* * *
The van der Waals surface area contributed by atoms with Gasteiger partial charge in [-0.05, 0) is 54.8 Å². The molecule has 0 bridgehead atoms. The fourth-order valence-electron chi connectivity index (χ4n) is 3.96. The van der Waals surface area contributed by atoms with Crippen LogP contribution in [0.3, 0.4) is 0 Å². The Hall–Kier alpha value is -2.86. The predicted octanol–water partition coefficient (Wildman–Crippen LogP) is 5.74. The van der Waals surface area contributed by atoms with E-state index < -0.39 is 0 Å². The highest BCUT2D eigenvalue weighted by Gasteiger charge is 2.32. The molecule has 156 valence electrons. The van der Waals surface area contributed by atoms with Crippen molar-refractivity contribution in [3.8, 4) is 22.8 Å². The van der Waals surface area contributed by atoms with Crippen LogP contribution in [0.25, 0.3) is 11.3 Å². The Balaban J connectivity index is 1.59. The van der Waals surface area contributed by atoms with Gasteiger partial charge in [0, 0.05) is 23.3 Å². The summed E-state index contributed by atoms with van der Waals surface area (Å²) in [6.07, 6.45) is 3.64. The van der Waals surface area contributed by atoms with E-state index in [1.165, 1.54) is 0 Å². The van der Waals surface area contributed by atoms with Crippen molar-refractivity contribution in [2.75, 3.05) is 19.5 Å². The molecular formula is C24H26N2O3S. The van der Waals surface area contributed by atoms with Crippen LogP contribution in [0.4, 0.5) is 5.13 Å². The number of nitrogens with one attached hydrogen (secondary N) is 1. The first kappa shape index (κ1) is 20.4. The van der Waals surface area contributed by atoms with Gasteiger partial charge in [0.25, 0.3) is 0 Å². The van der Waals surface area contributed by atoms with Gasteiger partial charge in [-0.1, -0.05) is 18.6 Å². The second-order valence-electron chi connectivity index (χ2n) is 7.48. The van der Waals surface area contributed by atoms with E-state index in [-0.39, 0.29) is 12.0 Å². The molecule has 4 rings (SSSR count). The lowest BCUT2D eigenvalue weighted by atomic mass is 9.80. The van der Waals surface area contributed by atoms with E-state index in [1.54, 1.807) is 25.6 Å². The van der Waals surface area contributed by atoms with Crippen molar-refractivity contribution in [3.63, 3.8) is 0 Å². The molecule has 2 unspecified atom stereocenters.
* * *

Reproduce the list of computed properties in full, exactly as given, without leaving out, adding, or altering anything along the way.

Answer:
The van der Waals surface area contributed by atoms with Gasteiger partial charge in [-0.05, 0) is 54.8 Å². The molecule has 0 bridgehead atoms. The fourth-order valence-electron chi connectivity index (χ4n) is 3.96. The van der Waals surface area contributed by atoms with Crippen LogP contribution in [0.3, 0.4) is 0 Å². The Hall–Kier alpha value is -2.86. The predicted octanol–water partition coefficient (Wildman–Crippen LogP) is 5.74. The van der Waals surface area contributed by atoms with E-state index < -0.39 is 0 Å². The highest BCUT2D eigenvalue weighted by Gasteiger charge is 2.32. The molecule has 156 valence electrons. The van der Waals surface area contributed by atoms with Crippen molar-refractivity contribution in [3.8, 4) is 22.8 Å². The van der Waals surface area contributed by atoms with Crippen LogP contribution in [0.25, 0.3) is 11.3 Å². The Balaban J connectivity index is 1.59. The van der Waals surface area contributed by atoms with Gasteiger partial charge in [0, 0.05) is 23.3 Å². The summed E-state index contributed by atoms with van der Waals surface area (Å²) in [6.07, 6.45) is 3.64. The van der Waals surface area contributed by atoms with E-state index in [1.165, 1.54) is 0 Å². The van der Waals surface area contributed by atoms with Crippen molar-refractivity contribution in [2.75, 3.05) is 19.5 Å². The molecular formula is C24H26N2O3S. The van der Waals surface area contributed by atoms with Crippen LogP contribution in [0.4, 0.5) is 5.13 Å². The number of nitrogens with one attached hydrogen (secondary N) is 1. The first kappa shape index (κ1) is 20.4. The van der Waals surface area contributed by atoms with Gasteiger partial charge in [0.25, 0.3) is 0 Å². The van der Waals surface area contributed by atoms with Gasteiger partial charge in [-0.1, -0.05) is 18.6 Å². The second-order valence-electron chi connectivity index (χ2n) is 7.48. The van der Waals surface area contributed by atoms with E-state index in [-0.39, 0.29) is 12.0 Å². The molecule has 4 rings (SSSR count). The lowest BCUT2D eigenvalue weighted by atomic mass is 9.80. The van der Waals surface area contributed by atoms with E-state index in [1.54, 1.807) is 25.6 Å². The van der Waals surface area contributed by atoms with Crippen molar-refractivity contribution in [3.63, 3.8) is 0 Å². The molecule has 2 unspecified atom stereocenters.